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The Path To Pay Equity: Part One

On Behalf of | Jun 1, 2018 | Labour And Employment Law |

In the age of easily accessed and readily shared information, it should come as no surprise that things that were once considered acceptable have started raising eyebrows. Before employees could access salary information on company review sites or co-workers could communicate via instant messaging service, salary information was far more discrete.

Nowadays, issues concerning gender-based wage discrimination have been brought to the forefront and employers have been left no choice but to respond. From understanding the fundamentals of pay equity to moving towards a fair future, there is a lot to be learned and even more to be done.

What Is Pay Equity?

Pay equity is, at its core, a fundamental human right. It means that people are entitled to receive equal pay for work of equal value regardless of their gender. It also helps protect people from having their work under-valued, especially when a job has been traditionally done by a woman. Pay equity laws are handled at a federal level with provisions existing in three laws.

Employers have the obligation to ensure that there are no instances of gender-based wage discrimination within their companies. Given the rapidly changing nature of many industries, employers must be committed to continually revisiting the issue and making corrections as needed.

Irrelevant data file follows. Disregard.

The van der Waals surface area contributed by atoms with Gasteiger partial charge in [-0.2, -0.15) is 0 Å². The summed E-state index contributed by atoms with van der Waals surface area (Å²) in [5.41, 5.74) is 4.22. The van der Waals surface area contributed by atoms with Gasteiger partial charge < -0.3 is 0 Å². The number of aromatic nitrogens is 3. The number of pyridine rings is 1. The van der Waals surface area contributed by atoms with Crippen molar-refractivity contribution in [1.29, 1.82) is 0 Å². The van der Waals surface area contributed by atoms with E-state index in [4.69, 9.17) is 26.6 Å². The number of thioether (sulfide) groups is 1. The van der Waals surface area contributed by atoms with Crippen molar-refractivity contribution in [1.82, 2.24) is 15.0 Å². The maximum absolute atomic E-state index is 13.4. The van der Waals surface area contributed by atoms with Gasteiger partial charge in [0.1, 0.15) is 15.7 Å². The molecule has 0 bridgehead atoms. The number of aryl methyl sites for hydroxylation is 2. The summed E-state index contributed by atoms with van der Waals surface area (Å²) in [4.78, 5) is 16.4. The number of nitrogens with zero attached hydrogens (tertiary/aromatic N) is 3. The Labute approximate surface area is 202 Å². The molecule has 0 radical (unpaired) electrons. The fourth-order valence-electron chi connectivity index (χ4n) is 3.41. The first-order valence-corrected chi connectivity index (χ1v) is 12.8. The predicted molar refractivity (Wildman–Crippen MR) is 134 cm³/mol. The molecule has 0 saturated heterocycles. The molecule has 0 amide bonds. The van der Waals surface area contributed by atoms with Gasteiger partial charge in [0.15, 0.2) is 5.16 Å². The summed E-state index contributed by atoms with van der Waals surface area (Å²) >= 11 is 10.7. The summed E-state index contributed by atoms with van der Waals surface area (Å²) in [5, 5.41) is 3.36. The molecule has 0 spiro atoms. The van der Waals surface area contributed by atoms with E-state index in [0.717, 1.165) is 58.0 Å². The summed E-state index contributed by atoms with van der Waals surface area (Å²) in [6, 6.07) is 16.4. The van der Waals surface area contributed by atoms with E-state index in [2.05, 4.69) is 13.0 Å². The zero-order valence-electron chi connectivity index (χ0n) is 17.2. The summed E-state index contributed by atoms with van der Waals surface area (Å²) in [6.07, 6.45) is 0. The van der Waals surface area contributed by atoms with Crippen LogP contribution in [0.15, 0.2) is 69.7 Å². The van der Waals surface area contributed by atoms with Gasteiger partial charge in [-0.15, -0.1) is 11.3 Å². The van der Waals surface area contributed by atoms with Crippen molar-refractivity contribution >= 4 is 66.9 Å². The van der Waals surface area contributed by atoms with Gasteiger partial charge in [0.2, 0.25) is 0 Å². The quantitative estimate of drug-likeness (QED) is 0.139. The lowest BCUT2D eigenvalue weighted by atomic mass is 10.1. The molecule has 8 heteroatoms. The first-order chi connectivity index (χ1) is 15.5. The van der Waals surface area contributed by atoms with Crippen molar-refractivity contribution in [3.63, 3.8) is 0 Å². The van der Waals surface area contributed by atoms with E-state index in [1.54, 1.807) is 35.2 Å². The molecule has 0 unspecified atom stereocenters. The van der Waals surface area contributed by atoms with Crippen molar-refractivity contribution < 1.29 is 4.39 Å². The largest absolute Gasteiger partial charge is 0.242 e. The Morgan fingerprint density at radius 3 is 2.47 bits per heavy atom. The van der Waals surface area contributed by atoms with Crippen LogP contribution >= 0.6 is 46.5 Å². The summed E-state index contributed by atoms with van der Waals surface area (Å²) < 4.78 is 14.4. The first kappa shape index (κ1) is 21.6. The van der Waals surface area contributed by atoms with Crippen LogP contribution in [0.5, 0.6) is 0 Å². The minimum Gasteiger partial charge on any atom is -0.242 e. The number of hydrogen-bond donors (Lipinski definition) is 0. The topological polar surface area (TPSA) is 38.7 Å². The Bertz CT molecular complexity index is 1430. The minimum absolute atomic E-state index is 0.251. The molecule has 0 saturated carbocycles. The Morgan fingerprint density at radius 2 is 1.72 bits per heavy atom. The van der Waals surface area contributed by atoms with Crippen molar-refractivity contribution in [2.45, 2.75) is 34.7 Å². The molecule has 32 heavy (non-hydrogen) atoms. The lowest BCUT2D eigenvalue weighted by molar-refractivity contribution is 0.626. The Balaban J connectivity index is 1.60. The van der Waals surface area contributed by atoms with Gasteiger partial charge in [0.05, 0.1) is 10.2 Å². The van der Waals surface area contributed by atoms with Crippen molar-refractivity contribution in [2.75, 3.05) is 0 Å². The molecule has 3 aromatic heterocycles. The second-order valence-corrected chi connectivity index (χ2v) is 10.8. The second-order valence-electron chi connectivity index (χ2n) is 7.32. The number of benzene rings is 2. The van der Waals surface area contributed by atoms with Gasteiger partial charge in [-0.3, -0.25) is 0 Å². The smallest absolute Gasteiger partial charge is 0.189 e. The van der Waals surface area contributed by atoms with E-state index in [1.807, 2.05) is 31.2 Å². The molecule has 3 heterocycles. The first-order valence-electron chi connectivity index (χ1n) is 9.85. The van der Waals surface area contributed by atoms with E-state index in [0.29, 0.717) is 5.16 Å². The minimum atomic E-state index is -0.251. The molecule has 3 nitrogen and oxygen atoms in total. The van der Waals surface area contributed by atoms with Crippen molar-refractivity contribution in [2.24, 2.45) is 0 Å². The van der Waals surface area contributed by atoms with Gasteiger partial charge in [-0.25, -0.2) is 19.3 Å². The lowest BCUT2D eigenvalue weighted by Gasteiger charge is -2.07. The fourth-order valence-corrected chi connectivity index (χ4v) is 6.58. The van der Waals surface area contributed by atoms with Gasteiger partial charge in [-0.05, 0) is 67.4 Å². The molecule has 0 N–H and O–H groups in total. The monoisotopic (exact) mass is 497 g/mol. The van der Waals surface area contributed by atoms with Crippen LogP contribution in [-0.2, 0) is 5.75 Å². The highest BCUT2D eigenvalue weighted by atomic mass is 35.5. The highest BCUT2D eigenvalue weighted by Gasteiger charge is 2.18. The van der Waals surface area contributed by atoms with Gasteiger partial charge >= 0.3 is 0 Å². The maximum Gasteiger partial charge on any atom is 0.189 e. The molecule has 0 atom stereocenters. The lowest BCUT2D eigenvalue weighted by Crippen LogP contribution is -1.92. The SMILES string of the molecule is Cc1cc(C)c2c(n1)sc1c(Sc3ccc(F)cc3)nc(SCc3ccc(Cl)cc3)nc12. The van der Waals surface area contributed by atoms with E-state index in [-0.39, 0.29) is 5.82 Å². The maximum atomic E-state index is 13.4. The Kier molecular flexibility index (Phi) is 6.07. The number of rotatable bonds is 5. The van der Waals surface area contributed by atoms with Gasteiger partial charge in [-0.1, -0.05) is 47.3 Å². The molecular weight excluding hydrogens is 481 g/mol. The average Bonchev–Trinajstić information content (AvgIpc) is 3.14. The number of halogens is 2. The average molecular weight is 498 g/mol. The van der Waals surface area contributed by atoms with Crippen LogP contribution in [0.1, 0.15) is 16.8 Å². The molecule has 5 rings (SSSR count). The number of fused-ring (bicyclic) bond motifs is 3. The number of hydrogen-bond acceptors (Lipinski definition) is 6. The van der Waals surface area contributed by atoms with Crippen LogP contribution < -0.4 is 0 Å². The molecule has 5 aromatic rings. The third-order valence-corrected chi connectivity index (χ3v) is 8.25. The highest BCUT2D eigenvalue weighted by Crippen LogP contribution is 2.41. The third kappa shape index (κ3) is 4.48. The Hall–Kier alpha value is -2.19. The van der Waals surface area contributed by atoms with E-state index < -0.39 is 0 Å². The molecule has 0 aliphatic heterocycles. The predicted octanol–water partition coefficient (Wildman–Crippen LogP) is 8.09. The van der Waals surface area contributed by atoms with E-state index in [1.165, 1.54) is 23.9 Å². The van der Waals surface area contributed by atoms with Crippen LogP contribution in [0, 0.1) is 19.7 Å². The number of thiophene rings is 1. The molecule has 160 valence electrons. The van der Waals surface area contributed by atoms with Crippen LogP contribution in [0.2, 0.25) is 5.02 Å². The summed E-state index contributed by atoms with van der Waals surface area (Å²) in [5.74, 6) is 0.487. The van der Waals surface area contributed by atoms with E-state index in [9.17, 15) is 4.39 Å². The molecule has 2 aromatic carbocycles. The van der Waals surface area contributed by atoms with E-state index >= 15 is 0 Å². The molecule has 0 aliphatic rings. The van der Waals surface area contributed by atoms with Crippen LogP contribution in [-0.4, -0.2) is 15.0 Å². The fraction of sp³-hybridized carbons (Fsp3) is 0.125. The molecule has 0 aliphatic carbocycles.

The Centre Of Pay Equity

Pay equity takes into account a range of factors that need to be addressed across a range of workplace issues. Performance evaluation, for instance, must be given in a way that ensures gender-neutrality. According to federal pay requirements, regardless of whether or not a job is considered to be predominantly male or female, employees of all genders who are fulfilling the role must receive the same pay.

In some instances, there may be a disparity between the wages of men and women performing comparatively similar work. As per the Equal Wages Guidelines, there are several factors which may contribute to this including seniority, performance, and regional rates of pay.



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